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Keys to Programming

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My old friend Chad Amberg is an interesting guy. Definitely not the type to march in time with the popular crowd, but not at all “weird” either. I think he’d make a great NLPer. I should mention it to him.

Chad is a computer guru. Mostly Windows, poor guy, but he can do pretty much anything that needs doing on pretty much any system you’re likely to be running. He’s the one who got me turned on to OS/2 back in the mid-1990s. Definitely old-skewl. Especially when it comes to programming.

We NLPers tend to spend a lot of time on the “N” and the “L” but not so much on the finer points of the “P”. Remember that Richard Bandler was learning computer science when he began poking around in subjective human experience, and that one of Jonathan Altfeld’s more popular courses, Knowledge Engineering, is pulled directly from Jonathan’s experience and training in the modeling of human decision structures using the Lisp programming language.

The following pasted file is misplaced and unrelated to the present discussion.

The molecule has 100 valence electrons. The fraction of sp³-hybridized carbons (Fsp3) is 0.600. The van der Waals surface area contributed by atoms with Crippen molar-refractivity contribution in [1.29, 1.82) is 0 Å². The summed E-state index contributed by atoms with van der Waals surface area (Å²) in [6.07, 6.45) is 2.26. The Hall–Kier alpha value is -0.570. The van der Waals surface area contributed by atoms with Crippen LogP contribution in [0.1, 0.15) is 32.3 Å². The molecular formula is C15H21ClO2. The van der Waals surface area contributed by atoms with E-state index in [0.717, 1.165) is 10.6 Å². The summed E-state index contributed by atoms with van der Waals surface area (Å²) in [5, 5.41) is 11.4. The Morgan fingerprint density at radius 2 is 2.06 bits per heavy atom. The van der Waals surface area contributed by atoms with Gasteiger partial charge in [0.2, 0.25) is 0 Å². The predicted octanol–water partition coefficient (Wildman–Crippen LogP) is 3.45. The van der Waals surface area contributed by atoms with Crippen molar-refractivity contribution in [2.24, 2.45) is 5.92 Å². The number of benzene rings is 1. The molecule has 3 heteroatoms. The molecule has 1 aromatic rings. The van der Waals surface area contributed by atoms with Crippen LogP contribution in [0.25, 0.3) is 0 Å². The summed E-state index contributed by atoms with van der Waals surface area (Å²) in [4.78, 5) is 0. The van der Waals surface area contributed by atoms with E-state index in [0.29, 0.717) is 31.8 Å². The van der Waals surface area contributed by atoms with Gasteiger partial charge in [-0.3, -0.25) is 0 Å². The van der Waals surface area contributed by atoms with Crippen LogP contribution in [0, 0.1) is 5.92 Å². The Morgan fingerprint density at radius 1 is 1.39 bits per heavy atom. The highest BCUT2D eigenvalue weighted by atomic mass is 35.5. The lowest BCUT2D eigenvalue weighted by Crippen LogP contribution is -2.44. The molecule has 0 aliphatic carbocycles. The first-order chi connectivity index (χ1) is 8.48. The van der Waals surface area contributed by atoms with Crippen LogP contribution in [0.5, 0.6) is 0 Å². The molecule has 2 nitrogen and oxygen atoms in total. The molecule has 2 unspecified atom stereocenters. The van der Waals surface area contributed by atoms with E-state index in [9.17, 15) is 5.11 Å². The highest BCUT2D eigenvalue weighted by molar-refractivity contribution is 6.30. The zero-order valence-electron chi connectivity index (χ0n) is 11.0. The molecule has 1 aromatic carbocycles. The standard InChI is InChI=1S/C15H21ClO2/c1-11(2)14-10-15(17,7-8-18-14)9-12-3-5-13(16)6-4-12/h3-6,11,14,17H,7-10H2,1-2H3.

I know that when I learned the basics of programming in Rexx, it helped me to think much more clearly about structure. (I wouldn’t recommend Rexx right now, though, even though it’s excellent; I think Python is much more useful for the majority. If I had it to do over again, I’d have started with Python.) Learning to write a simple structured program, even in a scripting language like Rexx or Python, is a tremendous gift you can give to yourself.

Chad wrote a short article today on what he believes are the Keys to Programming. It’s brief, high-level, good advice with no language-specific ideas… more like “how to think like a programmer” than “how to write a program”. He references an essay by Paul Graham titled, “How to Hold a Program in Your Head”, which is what we’re interested in doing, yes?

Written by Michael DeBusk

December 19th, 2007 at 8:35 pm

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